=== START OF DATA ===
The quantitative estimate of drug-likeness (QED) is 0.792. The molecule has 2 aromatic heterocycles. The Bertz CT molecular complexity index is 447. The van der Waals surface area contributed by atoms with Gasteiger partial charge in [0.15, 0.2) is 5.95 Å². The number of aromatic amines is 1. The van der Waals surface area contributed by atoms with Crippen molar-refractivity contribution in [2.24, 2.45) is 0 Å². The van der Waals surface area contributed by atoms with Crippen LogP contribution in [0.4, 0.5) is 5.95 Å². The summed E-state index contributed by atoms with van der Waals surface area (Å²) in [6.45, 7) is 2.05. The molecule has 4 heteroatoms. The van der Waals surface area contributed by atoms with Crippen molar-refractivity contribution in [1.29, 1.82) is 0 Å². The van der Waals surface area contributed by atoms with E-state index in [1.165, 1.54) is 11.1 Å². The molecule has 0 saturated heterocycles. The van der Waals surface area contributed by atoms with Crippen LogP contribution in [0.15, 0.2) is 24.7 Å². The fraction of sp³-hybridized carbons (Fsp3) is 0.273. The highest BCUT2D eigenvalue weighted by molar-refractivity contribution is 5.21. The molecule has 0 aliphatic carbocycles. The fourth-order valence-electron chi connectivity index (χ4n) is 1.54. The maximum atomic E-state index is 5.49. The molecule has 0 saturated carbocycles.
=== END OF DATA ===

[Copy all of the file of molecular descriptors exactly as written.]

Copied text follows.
The quantitative estimate of drug-likeness (QED) is 0.792. The molecule has 2 aromatic heterocycles. The Bertz CT molecular complexity index is 447. The van der Waals surface area contributed by atoms with Gasteiger partial charge in [0.15, 0.2) is 5.95 Å². The number of aromatic amines is 1. The van der Waals surface area contributed by atoms with Crippen molar-refractivity contribution in [2.24, 2.45) is 0 Å². The van der Waals surface area contributed by atoms with Crippen LogP contribution in [0.4, 0.5) is 5.95 Å². The summed E-state index contributed by atoms with van der Waals surface area (Å²) in [6.45, 7) is 2.05. The molecule has 4 heteroatoms. The van der Waals surface area contributed by atoms with Crippen molar-refractivity contribution in [1.29, 1.82) is 0 Å². The van der Waals surface area contributed by atoms with E-state index in [1.165, 1.54) is 11.1 Å². The molecule has 0 saturated heterocycles. The van der Waals surface area contributed by atoms with Crippen LogP contribution in [0.15, 0.2) is 24.7 Å². The fraction of sp³-hybridized carbons (Fsp3) is 0.273. The highest BCUT2D eigenvalue weighted by molar-refractivity contribution is 5.21. The molecule has 0 aliphatic carbocycles. The fourth-order valence-electron chi connectivity index (χ4n) is 1.54. The maximum atomic E-state index is 5.49. The molecule has 0 saturated carbocycles.